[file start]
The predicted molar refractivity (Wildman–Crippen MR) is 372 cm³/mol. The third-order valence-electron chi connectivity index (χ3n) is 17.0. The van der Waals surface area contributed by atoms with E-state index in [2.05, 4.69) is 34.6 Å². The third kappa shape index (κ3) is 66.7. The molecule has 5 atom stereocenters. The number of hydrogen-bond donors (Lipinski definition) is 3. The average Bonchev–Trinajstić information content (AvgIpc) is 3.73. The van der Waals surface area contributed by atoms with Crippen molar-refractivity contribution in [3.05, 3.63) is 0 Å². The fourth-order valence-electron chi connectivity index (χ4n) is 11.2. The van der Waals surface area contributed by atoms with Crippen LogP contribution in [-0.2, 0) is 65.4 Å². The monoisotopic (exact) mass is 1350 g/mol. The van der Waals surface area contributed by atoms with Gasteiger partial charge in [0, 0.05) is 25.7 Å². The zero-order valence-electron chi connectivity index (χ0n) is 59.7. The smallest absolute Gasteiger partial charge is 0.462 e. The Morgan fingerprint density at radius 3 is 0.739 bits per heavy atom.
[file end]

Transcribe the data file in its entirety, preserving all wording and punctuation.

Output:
The predicted molar refractivity (Wildman–Crippen MR) is 372 cm³/mol. The third-order valence-electron chi connectivity index (χ3n) is 17.0. The van der Waals surface area contributed by atoms with E-state index in [2.05, 4.69) is 34.6 Å². The third kappa shape index (κ3) is 66.7. The molecule has 5 atom stereocenters. The number of hydrogen-bond donors (Lipinski definition) is 3. The average Bonchev–Trinajstić information content (AvgIpc) is 3.73. The van der Waals surface area contributed by atoms with Crippen molar-refractivity contribution in [3.05, 3.63) is 0 Å². The fourth-order valence-electron chi connectivity index (χ4n) is 11.2. The van der Waals surface area contributed by atoms with Crippen LogP contribution in [-0.2, 0) is 65.4 Å². The monoisotopic (exact) mass is 1350 g/mol. The van der Waals surface area contributed by atoms with Gasteiger partial charge in [0, 0.05) is 25.7 Å². The zero-order valence-electron chi connectivity index (χ0n) is 59.7. The smallest absolute Gasteiger partial charge is 0.462 e. The Morgan fingerprint density at radius 3 is 0.739 bits per heavy atom.